Kōrero: Industrial design

Whārangi 1. Teaching industrial design

Ngā whakaahua

Industrial design is the practice of devising the form of products to be made by industry. It integrates manufacturing processes (engineering) with marketing to focus on the experience of the customer. Industrial design has traditionally been taught in art schools because the base skills are drawing and making things. This enables students to ‘think through their hands’ and communicate and evaluate ideas visually.

Imported models

New Zealand art schools applied the British South Kensington model that began in 1837 with the Government School of Design in London. Henry Cole developed it further after leading the creation of London’s Great Exhibition of 1851. The Victoria and Albert Museum and the Royal College of Art evolved from those efforts to bring art and design to the new industrial age. The pre-Second World War Bauhaus in Germany also influenced design schools in many countries, including New Zealand.

Art schools

The first school to teach design was the Otago School of Art, which opened in 1870. Its evening classes taught artistic awareness and skills to artisans and professionals. The Canterbury College of Art opened in 1882 to encourage ‘the application of Art to the common uses of life, and to the requirements of Trade and Manufactures.’1 Other schools included:

  • Wellington School of Design (1886)
  • Auckland’s Elam School of Art and Design (1889)
  • Wanganui Technical College (1892).

Wanganui Technical College hosted meetings of its local Arts and Crafts Society, which championed hand-crafted products and saw those who designed products for sale through commerce as ‘tainted by trade’.2 This may be the reason many of the schools eventually sidelined design for industry in favour of painting and sculpture.

Birth of industrial design

Since the rise of industrially manufactured products in the 19th century in Europe and North America, the object of the product developer was to make their wares look acceptably familiar. Ornamentation on engineered products suggested the hand of an artisan.

Joseph Sinel

New Zealander Jo Sinel has been called the ‘father of industrial design’ because in 1920 he was the first to print the words ‘industrial designer’ on his letterhead. Having trained at Seddon Technical College and Elam School of Art he began his career in 1904 as a lithographer with Wilson and Horton. In 1911 he opened a commercial art and design studio in central Auckland, before moving to the United States in 1918.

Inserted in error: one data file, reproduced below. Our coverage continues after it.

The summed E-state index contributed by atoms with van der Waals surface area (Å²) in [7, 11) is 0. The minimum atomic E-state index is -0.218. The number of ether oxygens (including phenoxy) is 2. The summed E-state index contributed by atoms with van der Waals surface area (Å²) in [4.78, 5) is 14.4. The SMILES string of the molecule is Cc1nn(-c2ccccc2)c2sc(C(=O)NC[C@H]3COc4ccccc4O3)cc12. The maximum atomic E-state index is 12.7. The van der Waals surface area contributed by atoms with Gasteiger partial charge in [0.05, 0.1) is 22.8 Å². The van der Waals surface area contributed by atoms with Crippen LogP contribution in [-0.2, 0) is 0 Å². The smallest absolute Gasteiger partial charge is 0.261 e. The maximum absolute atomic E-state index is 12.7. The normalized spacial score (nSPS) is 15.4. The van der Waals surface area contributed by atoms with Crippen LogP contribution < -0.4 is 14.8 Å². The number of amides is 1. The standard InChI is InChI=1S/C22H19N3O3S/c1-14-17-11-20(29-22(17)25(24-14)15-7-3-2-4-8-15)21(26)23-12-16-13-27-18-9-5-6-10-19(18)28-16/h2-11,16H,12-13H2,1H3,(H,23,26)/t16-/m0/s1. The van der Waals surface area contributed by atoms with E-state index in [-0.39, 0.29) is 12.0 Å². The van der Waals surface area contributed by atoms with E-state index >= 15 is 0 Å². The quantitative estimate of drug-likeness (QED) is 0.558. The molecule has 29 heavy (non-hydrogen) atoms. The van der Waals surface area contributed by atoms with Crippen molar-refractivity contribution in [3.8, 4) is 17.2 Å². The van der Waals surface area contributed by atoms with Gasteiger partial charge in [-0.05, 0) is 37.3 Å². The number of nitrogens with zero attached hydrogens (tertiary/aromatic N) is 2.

Attitudes began to change after the First World War. The economic need to simplify mass production processes in the 1920s led to the rise of functionalism. This stressed that if an object’s design was determined by its function, materials and production process, it would have an honest aesthetic – neatly summarised in the phrase 'form follows function'. A growing desire among designers, manufacturers and consumers for articles that were both efficient and visually pleasing culminated in the rise of a ‘machine-age’ art design, also called art deco, which replaced the ‘natural’ forms of art nouveau. These developments, in an increasingly competitive marketplace, led to the birth of a new profession: the industrial designer.

Industrial design schools

In 1945 artist and draughtsman James Coe, who had served with the engineering corps during the Second World War, was asked by the Education Department to develop a ‘design for living’ approach to the secondary school art curriculum. In 1959 Coe accepted the role of director of the art school at Wellington Technical College provided he was allowed to include industrial design. In 1962 the adult education part of the college became Wellington Polytechnic. Its School of Design was the first institution to offer a three-year, full-time professional design programme.

Meanwhile in Auckland, with low enrolments at the Elam School of Fine Arts, teacher Bob Ellis was assigned to find out about design for industry. At the Kent Heating company he found Jolyon Saunders, an Elam graduate who had gone on to gain an English industrial design qualification. Saunders began teaching the subject at Elam in 1962.

From 1992 the Wellington School of Design began offering university degrees in design (rather than polytechnic diplomas) in a conjoint arrangement with Victoria University of Wellington. After Massey University absorbed Wellington Polytechnic in 1999 the design school became part of its College of Creative Arts. Victoria University established its own school of design. From the early 21st century product design degree courses have also been offered by Unitec, Otago Polytechnic and AUT (Auckland University of Technology). Industrial design was no longer taught at Elam.

Kupu tāpiri
  1. Quoted in Michael Smythe, New Zealand by design: a history of New Zealand product design. Auckland: Godwit, 2011, p. 52 Back
  2. Quoted in New Zealand by design, p. 53. Back
Me pēnei te tohu i te whārangi:

Michael Smythe, 'Industrial design - Teaching industrial design', Te Ara - the Encyclopedia of New Zealand, http://www.TeAra.govt.nz/mi/industrial-design/page-1 (accessed 23 September 2019)

Story by Michael Smythe, published 22 Oct 2014